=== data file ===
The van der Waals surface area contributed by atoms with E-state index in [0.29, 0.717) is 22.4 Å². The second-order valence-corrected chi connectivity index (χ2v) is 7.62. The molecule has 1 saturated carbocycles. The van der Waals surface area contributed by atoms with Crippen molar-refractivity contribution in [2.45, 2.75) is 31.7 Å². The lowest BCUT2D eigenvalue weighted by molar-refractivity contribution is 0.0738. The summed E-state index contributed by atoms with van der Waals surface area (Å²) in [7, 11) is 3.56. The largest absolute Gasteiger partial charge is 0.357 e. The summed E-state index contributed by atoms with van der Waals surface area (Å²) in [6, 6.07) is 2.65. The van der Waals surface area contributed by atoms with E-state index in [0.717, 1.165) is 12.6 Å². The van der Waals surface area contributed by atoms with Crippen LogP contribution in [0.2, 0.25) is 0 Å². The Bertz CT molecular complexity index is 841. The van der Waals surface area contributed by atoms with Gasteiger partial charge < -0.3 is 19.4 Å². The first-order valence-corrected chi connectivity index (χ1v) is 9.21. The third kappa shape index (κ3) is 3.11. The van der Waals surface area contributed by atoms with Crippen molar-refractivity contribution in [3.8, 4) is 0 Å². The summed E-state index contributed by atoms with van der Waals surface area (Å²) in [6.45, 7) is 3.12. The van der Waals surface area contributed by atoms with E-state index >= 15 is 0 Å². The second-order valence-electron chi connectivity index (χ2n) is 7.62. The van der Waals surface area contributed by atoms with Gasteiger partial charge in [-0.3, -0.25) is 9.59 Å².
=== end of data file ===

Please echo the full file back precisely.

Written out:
The van der Waals surface area contributed by atoms with E-state index in [0.29, 0.717) is 22.4 Å². The second-order valence-corrected chi connectivity index (χ2v) is 7.62. The molecule has 1 saturated carbocycles. The van der Waals surface area contributed by atoms with Crippen molar-refractivity contribution in [2.45, 2.75) is 31.7 Å². The lowest BCUT2D eigenvalue weighted by molar-refractivity contribution is 0.0738. The summed E-state index contributed by atoms with van der Waals surface area (Å²) in [7, 11) is 3.56. The largest absolute Gasteiger partial charge is 0.357 e. The summed E-state index contributed by atoms with van der Waals surface area (Å²) in [6, 6.07) is 2.65. The van der Waals surface area contributed by atoms with E-state index in [0.717, 1.165) is 12.6 Å². The van der Waals surface area contributed by atoms with Crippen LogP contribution in [0.2, 0.25) is 0 Å². The Bertz CT molecular complexity index is 841. The van der Waals surface area contributed by atoms with Gasteiger partial charge < -0.3 is 19.4 Å². The first-order valence-corrected chi connectivity index (χ1v) is 9.21. The third kappa shape index (κ3) is 3.11. The van der Waals surface area contributed by atoms with Crippen molar-refractivity contribution in [3.8, 4) is 0 Å². The summed E-state index contributed by atoms with van der Waals surface area (Å²) in [6.45, 7) is 3.12. The van der Waals surface area contributed by atoms with E-state index >= 15 is 0 Å². The second-order valence-electron chi connectivity index (χ2n) is 7.62. The van der Waals surface area contributed by atoms with Gasteiger partial charge in [-0.3, -0.25) is 9.59 Å².